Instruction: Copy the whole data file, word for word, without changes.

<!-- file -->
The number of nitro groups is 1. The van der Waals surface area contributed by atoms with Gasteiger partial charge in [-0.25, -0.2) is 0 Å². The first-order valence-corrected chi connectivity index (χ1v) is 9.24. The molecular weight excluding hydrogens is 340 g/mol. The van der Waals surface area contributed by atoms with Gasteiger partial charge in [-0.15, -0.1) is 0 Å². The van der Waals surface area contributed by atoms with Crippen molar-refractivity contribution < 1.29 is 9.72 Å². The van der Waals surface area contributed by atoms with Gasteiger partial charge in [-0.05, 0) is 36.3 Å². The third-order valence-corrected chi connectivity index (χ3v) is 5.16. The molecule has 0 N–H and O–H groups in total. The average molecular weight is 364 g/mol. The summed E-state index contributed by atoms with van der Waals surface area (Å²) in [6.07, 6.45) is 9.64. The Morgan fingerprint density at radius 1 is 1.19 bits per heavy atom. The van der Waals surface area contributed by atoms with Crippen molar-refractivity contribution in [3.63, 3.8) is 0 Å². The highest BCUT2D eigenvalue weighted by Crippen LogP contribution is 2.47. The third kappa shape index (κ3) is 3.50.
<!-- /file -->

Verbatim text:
The number of nitro groups is 1. The van der Waals surface area contributed by atoms with Gasteiger partial charge in [-0.25, -0.2) is 0 Å². The first-order valence-corrected chi connectivity index (χ1v) is 9.24. The molecular weight excluding hydrogens is 340 g/mol. The van der Waals surface area contributed by atoms with Gasteiger partial charge in [-0.15, -0.1) is 0 Å². The van der Waals surface area contributed by atoms with Crippen molar-refractivity contribution < 1.29 is 9.72 Å². The van der Waals surface area contributed by atoms with Gasteiger partial charge in [-0.05, 0) is 36.3 Å². The third-order valence-corrected chi connectivity index (χ3v) is 5.16. The molecule has 0 N–H and O–H groups in total. The average molecular weight is 364 g/mol. The summed E-state index contributed by atoms with van der Waals surface area (Å²) in [6.07, 6.45) is 9.64. The Morgan fingerprint density at radius 1 is 1.19 bits per heavy atom. The van der Waals surface area contributed by atoms with Crippen molar-refractivity contribution in [3.63, 3.8) is 0 Å². The highest BCUT2D eigenvalue weighted by Crippen LogP contribution is 2.47. The third kappa shape index (κ3) is 3.50.